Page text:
Administration of a deceased estate Help!

I`ve taken on the task of appointing a solicitor for my MiL to do the legal side of my FiL`s will , the FiL died a few days ago , first quote for doing the legal work nearly knocked me off my chair .

Further to your telephone conversation with my colleague xxxxxxxxx, I confirm the following costs:
  • Grant Only: we will draft, arrange execution and submit the application to obtain the Grant of Probate. The fee for this is from £950.00 plus VAT and disbursements (Court fee of £273.00 plus £1.50 each for copies required) as long as no Inheritance Tax is payable.
  • Full Administration: we will correspond with the asset and liability holders to obtain the date of death information; draft, arrange execution and submit the application to obtain the Grant of Probate; realise the assets of the estate; pay the liabilities of the estate; prepare Estate Accounts; deal with taxation matters and distribute the estate in accordance with the Will. The fee for this depends on the value of the estate but will start from £6,500.00 plus VAT and disbursements if the gross value of the estate is less than £325,000.00.

As far as I can see it is a mirror will , all is going to the MiL , they have joint bank accounts, he had a good civil service pension and an ISA in his name.

The only complication I can see is there is a serious clinical negligence claim in place against a care company,any compensation would go to the MiL I assume, the quoting solicitors say a Grant of Probate is required because of this

So my question is about fees,is this quote extortionate? seems a huge amount to me for a simple mirror will , obviously I`ll be shopping around, also how much work can you do yourself to reduce solicitor fees?

This is under English law and the FiL`s share of assets has a value of approx £200k.
 
Hangfast, I will ask the Mrs as she did the lot for her mum, no solicitor involved as such. I don't know what went into doing it but, I know that her brothers were happy at the money she saved by taking it on.
 
If it’s a straight forward will and all going to your MIL then look at doing it yourself, there’s plenty of information on the internet.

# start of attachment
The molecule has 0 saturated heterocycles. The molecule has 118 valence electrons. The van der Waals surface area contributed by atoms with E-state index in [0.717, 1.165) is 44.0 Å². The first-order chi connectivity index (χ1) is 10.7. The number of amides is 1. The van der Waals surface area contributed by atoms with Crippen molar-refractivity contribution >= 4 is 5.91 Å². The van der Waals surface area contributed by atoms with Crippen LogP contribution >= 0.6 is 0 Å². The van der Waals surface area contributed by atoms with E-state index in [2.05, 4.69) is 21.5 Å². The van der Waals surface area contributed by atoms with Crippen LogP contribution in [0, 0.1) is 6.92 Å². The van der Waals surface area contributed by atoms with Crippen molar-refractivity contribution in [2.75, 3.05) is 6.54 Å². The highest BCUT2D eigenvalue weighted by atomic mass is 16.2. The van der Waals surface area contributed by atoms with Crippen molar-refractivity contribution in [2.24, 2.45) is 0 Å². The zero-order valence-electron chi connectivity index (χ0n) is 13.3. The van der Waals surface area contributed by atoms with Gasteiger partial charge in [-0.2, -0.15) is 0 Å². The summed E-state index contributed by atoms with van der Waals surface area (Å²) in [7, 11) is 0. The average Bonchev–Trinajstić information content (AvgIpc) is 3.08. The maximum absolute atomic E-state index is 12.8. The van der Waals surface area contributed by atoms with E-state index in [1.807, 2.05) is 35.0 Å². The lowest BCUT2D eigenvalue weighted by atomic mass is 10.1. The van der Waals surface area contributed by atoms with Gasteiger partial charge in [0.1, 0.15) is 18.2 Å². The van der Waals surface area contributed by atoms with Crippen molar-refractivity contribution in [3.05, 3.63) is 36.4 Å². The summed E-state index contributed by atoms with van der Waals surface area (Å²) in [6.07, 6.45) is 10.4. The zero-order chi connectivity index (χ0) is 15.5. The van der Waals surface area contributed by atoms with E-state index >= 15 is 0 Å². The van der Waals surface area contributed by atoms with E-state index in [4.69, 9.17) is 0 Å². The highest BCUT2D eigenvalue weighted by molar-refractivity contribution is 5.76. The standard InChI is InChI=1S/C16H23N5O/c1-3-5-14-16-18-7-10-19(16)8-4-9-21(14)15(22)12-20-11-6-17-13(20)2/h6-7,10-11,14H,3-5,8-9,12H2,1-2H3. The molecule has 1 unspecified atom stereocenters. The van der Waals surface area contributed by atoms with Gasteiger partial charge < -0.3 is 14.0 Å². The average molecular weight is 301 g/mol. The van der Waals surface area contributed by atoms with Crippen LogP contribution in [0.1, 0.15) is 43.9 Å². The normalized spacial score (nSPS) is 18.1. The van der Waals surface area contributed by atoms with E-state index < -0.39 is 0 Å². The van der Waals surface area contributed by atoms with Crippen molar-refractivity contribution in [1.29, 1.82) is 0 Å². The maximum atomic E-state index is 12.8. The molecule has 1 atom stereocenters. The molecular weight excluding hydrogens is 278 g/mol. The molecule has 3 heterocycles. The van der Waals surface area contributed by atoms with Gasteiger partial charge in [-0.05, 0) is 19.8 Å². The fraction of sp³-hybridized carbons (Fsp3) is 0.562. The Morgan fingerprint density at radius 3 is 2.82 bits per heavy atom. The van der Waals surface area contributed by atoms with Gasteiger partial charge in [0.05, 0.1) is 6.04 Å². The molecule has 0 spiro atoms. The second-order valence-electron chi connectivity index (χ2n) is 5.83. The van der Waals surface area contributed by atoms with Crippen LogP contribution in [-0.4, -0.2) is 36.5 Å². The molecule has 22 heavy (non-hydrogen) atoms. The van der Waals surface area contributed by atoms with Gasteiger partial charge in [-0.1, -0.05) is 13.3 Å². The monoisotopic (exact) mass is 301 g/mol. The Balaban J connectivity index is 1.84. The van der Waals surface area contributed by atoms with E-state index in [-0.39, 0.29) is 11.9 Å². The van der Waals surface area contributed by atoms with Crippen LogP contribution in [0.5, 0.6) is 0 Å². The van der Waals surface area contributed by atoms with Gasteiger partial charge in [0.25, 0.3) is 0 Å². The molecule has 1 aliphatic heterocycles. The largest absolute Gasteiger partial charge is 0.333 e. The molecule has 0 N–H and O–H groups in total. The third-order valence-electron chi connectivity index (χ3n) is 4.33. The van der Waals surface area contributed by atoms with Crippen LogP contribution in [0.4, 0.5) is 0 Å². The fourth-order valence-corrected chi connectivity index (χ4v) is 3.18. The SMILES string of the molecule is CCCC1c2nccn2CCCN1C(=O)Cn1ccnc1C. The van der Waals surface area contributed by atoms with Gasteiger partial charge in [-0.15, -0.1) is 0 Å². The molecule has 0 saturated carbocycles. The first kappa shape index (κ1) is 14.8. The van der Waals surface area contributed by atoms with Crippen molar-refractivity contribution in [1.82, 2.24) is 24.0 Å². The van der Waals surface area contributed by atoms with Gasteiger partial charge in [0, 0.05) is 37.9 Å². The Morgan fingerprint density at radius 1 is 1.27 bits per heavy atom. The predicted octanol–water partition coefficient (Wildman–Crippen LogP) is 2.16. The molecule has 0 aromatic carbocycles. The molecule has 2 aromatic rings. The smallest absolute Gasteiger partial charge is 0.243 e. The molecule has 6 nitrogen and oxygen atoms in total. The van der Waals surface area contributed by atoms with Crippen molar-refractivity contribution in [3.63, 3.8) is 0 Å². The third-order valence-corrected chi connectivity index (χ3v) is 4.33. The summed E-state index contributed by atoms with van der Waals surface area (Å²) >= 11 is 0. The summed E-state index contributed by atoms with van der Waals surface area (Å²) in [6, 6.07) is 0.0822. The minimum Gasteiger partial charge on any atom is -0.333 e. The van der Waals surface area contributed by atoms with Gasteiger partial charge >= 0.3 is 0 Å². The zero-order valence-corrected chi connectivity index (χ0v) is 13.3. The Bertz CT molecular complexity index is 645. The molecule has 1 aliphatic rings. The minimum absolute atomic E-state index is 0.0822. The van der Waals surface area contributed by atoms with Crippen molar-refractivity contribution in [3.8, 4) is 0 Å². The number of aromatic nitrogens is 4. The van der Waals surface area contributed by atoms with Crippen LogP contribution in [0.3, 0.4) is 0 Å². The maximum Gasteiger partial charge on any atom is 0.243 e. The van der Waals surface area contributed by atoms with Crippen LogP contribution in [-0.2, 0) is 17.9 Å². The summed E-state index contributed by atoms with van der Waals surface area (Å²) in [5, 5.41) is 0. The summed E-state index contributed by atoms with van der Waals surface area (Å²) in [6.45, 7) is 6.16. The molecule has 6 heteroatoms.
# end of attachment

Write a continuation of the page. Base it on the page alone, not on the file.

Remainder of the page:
Many things don’t even come under the will. Joint bank account is automatically hers, bank just needs a copy of the death certificate. If they were joint tenants on the house then that’s hers under the survivorship rules. Inform land registry to make the relevant change to the deeds.

As she’s his spouse there’s no capital gains tax, regardless the size of the estate.
 

slick

LE
4-5 years ago my old dutch passed away leaving all to myself and my brother, which mainly consisted of her savings and her house. Probate through a solicitor cost about £480 if I remember correctly.
 
 
I`ve taken on the task of appointing a solicitor for my MiL to do the legal side of my FiL`s will , the FiL died a few days ago , first quote for doing the legal work nearly knocked me off my chair .

Further to your telephone conversation with my colleague xxxxxxxxx, I confirm the following costs:
  • Grant Only: we will draft, arrange execution and submit the application to obtain the Grant of Probate. The fee for this is from £950.00 plus VAT and disbursements (Court fee of £273.00 plus £1.50 each for copies required) as long as no Inheritance Tax is payable.
  • Full Administration: we will correspond with the asset and liability holders to obtain the date of death information; draft, arrange execution and submit the application to obtain the Grant of Probate; realise the assets of the estate; pay the liabilities of the estate; prepare Estate Accounts; deal with taxation matters and distribute the estate in accordance with the Will. The fee for this depends on the value of the estate but will start from £6,500.00 plus VAT and disbursements if the gross value of the estate is less than £325,000.00.

As far as I can see it is a mirror will , all is going to the MiL , they have joint bank accounts, he had a good civil service pension and an ISA in his name.

The only complication I can see is there is a serious clinical negligence claim in place against a care company,any compensation would go to the MiL I assume, the quoting solicitors say a Grant of Probate is required because of this